How Kurdish Women are Setting The World Standard for Feminism

A female Kurdistan Workers’ Party (PKK) fighter works on her laptop after arriving in the southern Kurdistan city of Dohuk on May 14, 2013.

by Olivia Bryan
Staff Writer

From within the American female progressive movement alone, historic strides in the recent decade come to mind. Leading examples range from the #MeToo and #TimesUp movements against sexual misconduct, to the first Muslim and American indigenous women elected to Congress, and the traction of the nationwide Women’s March protests after United States President Donald Trump’s inauguration. While these are certainly no small feats, it should be noted that western women are not the only women at the cutting-edge of the feminist movement.

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Updating International Interactions Through Feminist Foreign Policy

by Pankhuri Prasad
Staff Writer

Feminist foreign policy is often difficult to define and specific policy measures in the implementation exclusively within the contemporary field seem even more elusive. In most instances, the public commitment to include gender issues are emerging more so in the process of foreign policy-making. It is a new set of values that are held as important, if not crucial, for determining the interactions a country has on the international level.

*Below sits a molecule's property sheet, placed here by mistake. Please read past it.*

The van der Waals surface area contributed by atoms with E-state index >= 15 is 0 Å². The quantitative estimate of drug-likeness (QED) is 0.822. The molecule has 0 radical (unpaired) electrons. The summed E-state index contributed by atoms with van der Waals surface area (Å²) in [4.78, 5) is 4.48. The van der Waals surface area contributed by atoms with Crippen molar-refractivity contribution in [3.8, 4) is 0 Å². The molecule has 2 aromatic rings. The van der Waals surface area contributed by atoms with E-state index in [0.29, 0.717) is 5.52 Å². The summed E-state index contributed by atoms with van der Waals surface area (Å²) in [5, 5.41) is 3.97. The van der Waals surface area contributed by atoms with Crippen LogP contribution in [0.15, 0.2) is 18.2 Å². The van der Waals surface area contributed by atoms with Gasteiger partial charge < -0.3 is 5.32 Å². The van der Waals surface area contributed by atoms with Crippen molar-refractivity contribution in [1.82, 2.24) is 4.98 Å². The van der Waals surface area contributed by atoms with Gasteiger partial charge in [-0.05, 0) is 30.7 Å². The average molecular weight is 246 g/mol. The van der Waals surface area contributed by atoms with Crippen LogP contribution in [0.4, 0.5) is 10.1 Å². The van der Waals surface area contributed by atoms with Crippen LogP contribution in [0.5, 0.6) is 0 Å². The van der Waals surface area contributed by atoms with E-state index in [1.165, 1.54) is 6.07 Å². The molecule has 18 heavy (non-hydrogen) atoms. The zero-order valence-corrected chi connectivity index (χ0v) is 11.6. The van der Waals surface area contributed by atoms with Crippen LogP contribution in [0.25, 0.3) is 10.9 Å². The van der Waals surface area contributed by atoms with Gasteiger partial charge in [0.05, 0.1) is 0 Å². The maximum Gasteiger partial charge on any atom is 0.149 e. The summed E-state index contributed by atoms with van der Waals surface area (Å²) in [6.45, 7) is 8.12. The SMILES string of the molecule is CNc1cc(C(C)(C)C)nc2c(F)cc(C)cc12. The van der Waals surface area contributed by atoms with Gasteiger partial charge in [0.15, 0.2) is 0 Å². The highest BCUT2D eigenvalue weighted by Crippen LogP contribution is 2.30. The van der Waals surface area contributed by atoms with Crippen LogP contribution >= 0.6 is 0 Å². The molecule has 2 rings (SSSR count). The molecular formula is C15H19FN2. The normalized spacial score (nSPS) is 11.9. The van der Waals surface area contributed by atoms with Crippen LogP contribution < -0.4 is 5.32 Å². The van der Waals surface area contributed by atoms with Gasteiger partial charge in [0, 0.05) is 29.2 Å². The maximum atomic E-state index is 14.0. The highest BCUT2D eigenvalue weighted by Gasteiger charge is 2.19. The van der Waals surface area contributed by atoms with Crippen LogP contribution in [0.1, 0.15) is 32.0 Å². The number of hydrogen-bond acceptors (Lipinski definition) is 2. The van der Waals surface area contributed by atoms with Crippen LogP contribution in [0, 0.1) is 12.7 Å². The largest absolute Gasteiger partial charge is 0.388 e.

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WOMEN’S RIGHTS ARE HUMAN RIGHTS: THE LEGALIZATION OF ABORTION IN EL SALVADOR

by Breanny Andrade
Contributing Writer

Like many other countries in Latin America in the early 1990s, El Salvador had a ban on abortion with a few exceptions including cases of rape, serious fetal malformation, and great risk to the mother’s life. In 1995, Pope John Paul II appointed Fernando Sáenz Lacalle as the new archbishop to San Salvador. He was a member of the conservative Catholic Group Opus Dei, who like the right-wing conservative party–Nationalist Republican Alliance (ARENA)–and the Catholic Church, opposed abortion. As explained by writer Jack Hitt, “What he brought to the country’s anti-abortion movement was a new determination to turn that opposition into state legislation and a belief that the church should play a public role in the process.”

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